memories are projected and that the current somatic suffering of the patient
is the vivid resurgence of an earlier pain that had been forgotten. He or she
would invite the patient to speak about earlier traumatic shocks, whether
psychical or corporeal, that the patient could remember.
But we have said that the earlier pain could just as well reappear trans-
figured in another affect that is as painful as a feeling of guilt, transformed
into a psychosomatic injury or metamorphosed into an impulsive act. How do
we explain these avatars of pain?
It could happen that the flux of painful energy can strike other neurons
than those upon which the image of the aggression is inscribed: other neu-
rons, for example, that carry the traces of painful events that were experi-
enced but then forgotten by the subject. Consider the case of a person absent
from the bedside of his or her dying father and who has forgotten what, at the
time, was considered a moral failure. Let us suppose that this moral failure
remained engraved in a memory neuron. Later, on the occasion of a violent
corporeal pain the neuron of the memory of the moral failure will be facili-
tated, that is, sensitized so that a slight ulterior stimulation will suffice to
awaken an inexplicable feeling of guilt in the subject. The patient will feel
oppressed and guilty without understanding the reason for it. With this short

sequence, we see how the minor stimulation of a neuron, already sensitized by

the facilitation of pain, can engender an oppressing affect, and provoke an
injury of the tissue or even awaken an irresistible compulsion. Everything
depends on the representational content of the mnemonic image inscribed in
the reactivated neuron.

Our first pain

Until now we have established that a violent physical pain that has become
unconscious must necessarily resound in the life of the subject in the form of
painful incidents. However, a question presents itself here. If we admit that a
pain in the body can be the return of a former suffering that has become
unconscious, why not generalize and think that all our physical and psychi-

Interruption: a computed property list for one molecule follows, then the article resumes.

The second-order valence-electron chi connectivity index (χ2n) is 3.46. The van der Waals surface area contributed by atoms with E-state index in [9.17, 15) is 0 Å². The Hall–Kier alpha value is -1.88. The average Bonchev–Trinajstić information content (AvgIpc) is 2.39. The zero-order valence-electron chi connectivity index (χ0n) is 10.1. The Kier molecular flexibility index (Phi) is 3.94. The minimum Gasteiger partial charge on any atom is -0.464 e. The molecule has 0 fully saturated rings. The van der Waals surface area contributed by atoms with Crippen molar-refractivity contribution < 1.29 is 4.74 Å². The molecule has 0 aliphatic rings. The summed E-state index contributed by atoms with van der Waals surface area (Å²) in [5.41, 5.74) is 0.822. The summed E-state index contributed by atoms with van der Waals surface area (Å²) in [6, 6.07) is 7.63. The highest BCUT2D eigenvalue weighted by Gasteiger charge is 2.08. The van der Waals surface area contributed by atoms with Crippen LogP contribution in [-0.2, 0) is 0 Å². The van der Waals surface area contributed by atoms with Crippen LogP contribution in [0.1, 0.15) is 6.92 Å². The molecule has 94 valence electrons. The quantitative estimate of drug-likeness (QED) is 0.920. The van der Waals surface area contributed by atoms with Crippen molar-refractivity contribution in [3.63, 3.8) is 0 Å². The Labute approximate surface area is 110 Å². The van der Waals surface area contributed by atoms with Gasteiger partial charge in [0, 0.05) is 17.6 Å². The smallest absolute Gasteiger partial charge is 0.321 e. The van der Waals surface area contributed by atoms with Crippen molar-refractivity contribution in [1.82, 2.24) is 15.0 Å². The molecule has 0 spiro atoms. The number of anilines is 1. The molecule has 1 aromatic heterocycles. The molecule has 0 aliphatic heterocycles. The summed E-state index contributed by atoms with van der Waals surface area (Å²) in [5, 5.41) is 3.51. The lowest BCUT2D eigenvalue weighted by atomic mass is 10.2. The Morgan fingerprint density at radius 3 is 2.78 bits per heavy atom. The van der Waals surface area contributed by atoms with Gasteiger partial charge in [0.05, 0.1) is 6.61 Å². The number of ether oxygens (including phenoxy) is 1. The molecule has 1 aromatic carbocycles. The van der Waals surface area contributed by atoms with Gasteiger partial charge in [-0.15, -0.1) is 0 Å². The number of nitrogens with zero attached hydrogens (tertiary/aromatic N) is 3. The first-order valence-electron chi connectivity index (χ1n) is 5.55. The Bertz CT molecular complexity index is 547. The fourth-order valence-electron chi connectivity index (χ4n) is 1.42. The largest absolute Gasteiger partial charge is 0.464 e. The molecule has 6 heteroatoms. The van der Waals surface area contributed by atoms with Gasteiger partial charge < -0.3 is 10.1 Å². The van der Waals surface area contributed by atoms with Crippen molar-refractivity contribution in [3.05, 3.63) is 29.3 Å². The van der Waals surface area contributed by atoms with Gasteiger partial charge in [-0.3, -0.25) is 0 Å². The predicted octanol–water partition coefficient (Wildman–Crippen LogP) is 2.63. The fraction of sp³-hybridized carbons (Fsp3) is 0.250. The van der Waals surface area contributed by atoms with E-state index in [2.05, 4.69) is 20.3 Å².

cal suffering result from an originary pain? And if that is the case, what would
that inaugural pain be? How far must one go back in time in order to grasp
the most primitive painful experience? We do not know. Is it an extreme suf-
fering experienced long ago; a first time at the dawn of life before being able
to scream? Perhaps we have been traumatized and that trauma perdures,
active in an odd memory. Can we situate it at the moment of birth, or earlier,
during the stirring of fetal life? Or should we imagine it with Freud, as the
pain of an archaic separation undergone even before the embryonic stage, at
a pre-individual phase, encoded in the memory of the species?12
Certainly, we do not know from what immemorial suffering we have
issued, but we can rest assured that it surges again with all physical or psy-
chical pains and transmits to each its specific quality as an unpleasant affect.
This primordial and intemporal pain constantly returns into the present in
order to communicate to all the other pains, the mark of intolerable displea-
sure that we experience when we are sick or afflicted.
But it is also the painful past experience that makes us experience each
of our pains in a unique and individual manner. The experience of a pain is
always the experience of my pain. Each suffers in his or her own way, what-
ever the cause of his or her suffering. Every time that a pain afflicts us,
whether it comes from the body or from the mind, it blends inextricably with
the earliest pain that lives within us. It is precisely this vivid resurgence of the
painful past that renders the pain of the moment my own. The pain that I feel
again is indeed my pain because it bears the most intimate seal of my past.